Recognize Risk Factors in Teen Suicide Attempters: Presence of Psychiatric Illness, Preparedness for the Suicidal Act Increase Patient's Likelihood of Repeat

By Sullivan, Michele G. | Clinical Psychiatry News, January 2004 | Go to article overview

Recognize Risk Factors in Teen Suicide Attempters: Presence of Psychiatric Illness, Preparedness for the Suicidal Act Increase Patient's Likelihood of Repeat


Sullivan, Michele G., Clinical Psychiatry News


NEW ORLEANS -- Adolescents who attempt suicide often characterize themselves as isolated, unloved or unlovable, and living under unbearable stress.

These teens often have a black-and-white outlook on acceptable behavior, and when they engage in what they consider unacceptable behavior, they try to punish themselves for that transgression.

A very high percentage of these kids also have experienced a significant object loss before the attempt, Dr. Vincent Collins said at the annual meeting of the American Academy of Pediatrics. "They may have lost a pet, a sibling, a parent, or a grandparent, and they nourish a fantasy about reuniting with the lost object after death."

The presence of a psychiatric illness is a very strong risk factor for suicide attempt, said Dr. Collins, chief of psychiatry at Children's Hospital, Columbus, Ohio. Unfortunately, the illness often goes undiagnosed until it's too late; 90% of successful suicides met the diagnostic criteria for a mental illness, but only 50% had been diagnosed before the suicide.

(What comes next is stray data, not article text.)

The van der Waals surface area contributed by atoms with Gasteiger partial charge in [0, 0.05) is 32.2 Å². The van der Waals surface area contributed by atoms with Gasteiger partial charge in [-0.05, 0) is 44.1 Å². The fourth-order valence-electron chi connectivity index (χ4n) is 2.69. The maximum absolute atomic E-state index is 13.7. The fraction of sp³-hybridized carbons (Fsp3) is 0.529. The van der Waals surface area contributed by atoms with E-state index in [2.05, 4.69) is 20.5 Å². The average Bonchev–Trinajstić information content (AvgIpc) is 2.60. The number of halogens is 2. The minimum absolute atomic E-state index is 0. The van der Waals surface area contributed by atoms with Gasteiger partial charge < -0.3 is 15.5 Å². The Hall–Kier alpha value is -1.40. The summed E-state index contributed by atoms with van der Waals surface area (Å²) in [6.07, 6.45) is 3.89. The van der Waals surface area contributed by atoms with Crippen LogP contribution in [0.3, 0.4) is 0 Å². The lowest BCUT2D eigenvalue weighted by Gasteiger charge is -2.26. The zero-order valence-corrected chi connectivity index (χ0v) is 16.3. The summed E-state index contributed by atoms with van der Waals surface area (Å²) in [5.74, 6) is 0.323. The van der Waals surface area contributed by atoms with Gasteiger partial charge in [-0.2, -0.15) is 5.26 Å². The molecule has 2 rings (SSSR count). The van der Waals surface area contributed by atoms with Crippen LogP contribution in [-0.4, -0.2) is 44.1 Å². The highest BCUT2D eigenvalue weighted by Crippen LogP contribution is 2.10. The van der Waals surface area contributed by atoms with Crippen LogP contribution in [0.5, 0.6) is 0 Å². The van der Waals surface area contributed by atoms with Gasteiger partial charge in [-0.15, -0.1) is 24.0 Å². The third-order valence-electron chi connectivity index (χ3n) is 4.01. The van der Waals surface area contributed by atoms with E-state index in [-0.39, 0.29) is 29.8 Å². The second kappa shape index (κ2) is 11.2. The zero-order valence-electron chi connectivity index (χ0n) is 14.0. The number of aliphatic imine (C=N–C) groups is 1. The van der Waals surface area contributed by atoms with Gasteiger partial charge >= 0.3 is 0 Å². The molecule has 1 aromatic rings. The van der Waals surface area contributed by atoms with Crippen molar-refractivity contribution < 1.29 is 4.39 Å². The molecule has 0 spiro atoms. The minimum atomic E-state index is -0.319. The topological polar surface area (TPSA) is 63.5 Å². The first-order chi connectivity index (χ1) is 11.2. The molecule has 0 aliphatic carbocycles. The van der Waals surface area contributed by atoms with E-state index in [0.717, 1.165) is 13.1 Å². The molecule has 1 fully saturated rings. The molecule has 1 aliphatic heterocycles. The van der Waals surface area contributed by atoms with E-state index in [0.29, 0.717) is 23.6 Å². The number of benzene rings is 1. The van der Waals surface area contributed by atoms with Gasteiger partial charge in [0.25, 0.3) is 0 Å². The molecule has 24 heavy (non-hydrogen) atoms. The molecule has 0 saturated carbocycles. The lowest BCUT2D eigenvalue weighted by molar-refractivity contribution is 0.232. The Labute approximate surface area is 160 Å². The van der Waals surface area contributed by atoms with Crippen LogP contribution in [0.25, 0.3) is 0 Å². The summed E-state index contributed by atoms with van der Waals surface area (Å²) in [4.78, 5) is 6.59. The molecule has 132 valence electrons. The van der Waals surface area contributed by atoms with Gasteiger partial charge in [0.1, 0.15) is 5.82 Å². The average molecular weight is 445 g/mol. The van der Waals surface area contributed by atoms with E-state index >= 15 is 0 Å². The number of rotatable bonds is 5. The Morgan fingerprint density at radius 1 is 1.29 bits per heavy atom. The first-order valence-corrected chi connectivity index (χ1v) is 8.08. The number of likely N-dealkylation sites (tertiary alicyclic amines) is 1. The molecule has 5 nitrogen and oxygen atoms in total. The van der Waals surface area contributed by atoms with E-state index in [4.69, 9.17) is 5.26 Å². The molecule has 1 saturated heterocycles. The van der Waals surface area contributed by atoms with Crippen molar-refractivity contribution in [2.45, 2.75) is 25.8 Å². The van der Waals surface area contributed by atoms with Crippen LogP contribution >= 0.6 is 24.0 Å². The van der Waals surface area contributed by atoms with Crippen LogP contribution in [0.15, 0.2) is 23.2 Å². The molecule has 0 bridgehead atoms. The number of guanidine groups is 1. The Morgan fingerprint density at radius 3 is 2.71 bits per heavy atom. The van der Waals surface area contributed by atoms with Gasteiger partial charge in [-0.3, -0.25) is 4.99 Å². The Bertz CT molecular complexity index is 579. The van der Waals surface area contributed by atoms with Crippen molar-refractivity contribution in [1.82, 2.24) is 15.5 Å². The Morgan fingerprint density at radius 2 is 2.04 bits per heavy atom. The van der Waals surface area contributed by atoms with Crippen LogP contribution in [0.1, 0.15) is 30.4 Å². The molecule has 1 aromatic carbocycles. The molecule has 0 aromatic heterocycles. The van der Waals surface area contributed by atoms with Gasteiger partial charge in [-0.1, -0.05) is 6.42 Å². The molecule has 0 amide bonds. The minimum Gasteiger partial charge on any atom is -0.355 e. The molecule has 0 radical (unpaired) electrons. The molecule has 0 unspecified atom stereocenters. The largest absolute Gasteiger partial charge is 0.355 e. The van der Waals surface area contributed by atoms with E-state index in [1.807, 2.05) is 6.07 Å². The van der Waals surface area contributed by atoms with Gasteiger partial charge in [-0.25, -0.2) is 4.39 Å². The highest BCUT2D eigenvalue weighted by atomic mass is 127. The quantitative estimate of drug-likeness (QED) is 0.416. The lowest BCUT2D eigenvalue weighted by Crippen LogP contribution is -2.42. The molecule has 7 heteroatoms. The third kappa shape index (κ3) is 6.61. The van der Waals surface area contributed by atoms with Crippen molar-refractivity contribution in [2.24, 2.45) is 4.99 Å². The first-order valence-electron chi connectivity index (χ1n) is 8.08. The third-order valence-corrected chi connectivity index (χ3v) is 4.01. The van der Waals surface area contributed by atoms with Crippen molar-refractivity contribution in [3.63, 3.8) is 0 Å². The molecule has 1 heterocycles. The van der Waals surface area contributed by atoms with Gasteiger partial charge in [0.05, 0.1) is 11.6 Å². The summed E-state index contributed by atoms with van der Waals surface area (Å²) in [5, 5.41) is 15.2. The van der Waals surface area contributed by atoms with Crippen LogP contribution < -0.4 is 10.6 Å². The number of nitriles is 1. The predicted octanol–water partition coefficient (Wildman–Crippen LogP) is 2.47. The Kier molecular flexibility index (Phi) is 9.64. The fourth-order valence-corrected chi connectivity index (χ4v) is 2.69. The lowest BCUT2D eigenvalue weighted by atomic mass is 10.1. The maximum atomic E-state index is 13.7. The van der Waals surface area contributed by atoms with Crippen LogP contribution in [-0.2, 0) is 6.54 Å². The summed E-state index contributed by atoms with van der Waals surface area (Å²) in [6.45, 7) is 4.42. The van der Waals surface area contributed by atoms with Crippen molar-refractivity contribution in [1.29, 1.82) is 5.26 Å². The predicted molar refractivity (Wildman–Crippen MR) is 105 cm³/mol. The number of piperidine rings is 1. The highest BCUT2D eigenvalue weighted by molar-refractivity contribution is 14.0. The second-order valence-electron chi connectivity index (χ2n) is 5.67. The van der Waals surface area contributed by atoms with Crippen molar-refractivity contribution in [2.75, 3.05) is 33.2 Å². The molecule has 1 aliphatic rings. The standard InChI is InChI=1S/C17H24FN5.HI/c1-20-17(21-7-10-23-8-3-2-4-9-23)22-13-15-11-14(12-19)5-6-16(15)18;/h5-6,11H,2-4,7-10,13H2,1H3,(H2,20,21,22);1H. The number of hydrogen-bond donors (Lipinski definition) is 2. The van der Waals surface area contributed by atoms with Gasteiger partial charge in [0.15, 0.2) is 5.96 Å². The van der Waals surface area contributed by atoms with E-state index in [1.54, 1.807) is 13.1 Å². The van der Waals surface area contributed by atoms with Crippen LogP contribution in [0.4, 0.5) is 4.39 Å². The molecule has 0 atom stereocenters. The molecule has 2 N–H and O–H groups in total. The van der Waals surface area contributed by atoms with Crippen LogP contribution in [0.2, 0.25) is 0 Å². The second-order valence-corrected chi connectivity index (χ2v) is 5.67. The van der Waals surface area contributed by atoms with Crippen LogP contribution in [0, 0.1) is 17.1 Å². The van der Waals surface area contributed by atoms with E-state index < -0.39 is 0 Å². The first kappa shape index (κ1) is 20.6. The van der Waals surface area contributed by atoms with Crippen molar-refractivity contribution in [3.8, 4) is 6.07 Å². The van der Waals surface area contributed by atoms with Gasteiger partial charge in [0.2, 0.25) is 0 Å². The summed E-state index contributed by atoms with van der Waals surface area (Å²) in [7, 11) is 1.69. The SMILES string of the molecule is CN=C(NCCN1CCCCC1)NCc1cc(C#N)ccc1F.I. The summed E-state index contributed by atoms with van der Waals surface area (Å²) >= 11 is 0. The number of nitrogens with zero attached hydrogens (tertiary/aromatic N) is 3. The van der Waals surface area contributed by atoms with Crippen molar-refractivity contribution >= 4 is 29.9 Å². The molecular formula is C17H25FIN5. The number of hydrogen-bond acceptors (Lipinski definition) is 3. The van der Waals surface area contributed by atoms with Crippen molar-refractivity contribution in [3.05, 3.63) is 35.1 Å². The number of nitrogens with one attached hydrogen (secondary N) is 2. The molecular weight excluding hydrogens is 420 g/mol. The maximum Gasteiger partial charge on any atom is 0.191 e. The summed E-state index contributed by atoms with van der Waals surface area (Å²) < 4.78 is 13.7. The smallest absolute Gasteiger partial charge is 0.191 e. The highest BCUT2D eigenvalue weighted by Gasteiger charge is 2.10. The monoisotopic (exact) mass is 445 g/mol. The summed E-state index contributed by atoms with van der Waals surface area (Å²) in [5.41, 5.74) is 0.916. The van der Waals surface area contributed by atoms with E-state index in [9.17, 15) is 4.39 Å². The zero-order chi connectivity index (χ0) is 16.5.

Bipolarity carries the highest risk of suicidal ideation and attempt, with 25%-50% of bipolar teens attempting suicide at least once. Depression has a weaker link; only 10%-20% of those with clinical depression will attempt suicide.

"There are plenty of depressed kids who would never think of suicide and conversely, there are plenty of suicidal kids who don't meet the diagnostic criteria for depression," said Dr. Collins.

All of the anxiety disorders, except for obsessive-compulsive disorder, are associated with an increased risk of suicide attempt, he said. This seems to be linked to the constant stress of living with the symptoms. "My patients tell me that to be subjected to constant panic attacks and anxiety is excruciatingly painful, so to these people, death begins to look like a viable alternative."

Suicidal ideation among adolescents with a medical condition remains surprisingly low.

"These kids struggle on a daily basis with chronic pain, disfigurement, decreased independence, diminished ability to engage in group activities, and even the threat of death, yet there is no increase in suicidal thought or behavior," he said.

The only medical conditions that do pose an increased risk are those that involve the central nervous system, like multiple sclerosis. This may speak to a possible link between dysregulation of the serotonin transport system and suicidal ideation, Dr. Collins said.

When assessing a teen who has attempted suicide, it's important to be in a safe, controlled setting. The emergency department, where most suicide attempters are first seen, isn't the right place.

"If it's feasible to do the interview in a quiet, secluded area, you'd be well advised to do so," Dr. …

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